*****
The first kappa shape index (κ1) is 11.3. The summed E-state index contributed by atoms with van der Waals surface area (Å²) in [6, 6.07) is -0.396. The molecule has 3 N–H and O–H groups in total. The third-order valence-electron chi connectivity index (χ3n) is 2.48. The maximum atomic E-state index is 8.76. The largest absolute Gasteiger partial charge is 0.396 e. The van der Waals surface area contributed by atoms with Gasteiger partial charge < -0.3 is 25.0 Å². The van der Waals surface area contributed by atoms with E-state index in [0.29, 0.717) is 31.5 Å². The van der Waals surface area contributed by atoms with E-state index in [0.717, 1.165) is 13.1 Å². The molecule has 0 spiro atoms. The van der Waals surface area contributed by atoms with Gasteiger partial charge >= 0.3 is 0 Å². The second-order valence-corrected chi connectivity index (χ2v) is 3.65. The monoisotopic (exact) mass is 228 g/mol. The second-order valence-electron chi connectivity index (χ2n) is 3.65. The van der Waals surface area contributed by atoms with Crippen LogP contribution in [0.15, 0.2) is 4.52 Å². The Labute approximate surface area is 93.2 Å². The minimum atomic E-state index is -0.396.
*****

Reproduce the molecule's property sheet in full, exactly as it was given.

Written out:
The first kappa shape index (κ1) is 11.3. The summed E-state index contributed by atoms with van der Waals surface area (Å²) in [6, 6.07) is -0.396. The molecule has 3 N–H and O–H groups in total. The third-order valence-electron chi connectivity index (χ3n) is 2.48. The maximum atomic E-state index is 8.76. The largest absolute Gasteiger partial charge is 0.396 e. The van der Waals surface area contributed by atoms with Gasteiger partial charge < -0.3 is 25.0 Å². The van der Waals surface area contributed by atoms with E-state index in [0.29, 0.717) is 31.5 Å². The van der Waals surface area contributed by atoms with E-state index in [0.717, 1.165) is 13.1 Å². The molecule has 0 spiro atoms. The van der Waals surface area contributed by atoms with Gasteiger partial charge >= 0.3 is 0 Å². The second-order valence-corrected chi connectivity index (χ2v) is 3.65. The monoisotopic (exact) mass is 228 g/mol. The second-order valence-electron chi connectivity index (χ2n) is 3.65. The van der Waals surface area contributed by atoms with Crippen LogP contribution in [0.15, 0.2) is 4.52 Å². The Labute approximate surface area is 93.2 Å². The minimum atomic E-state index is -0.396.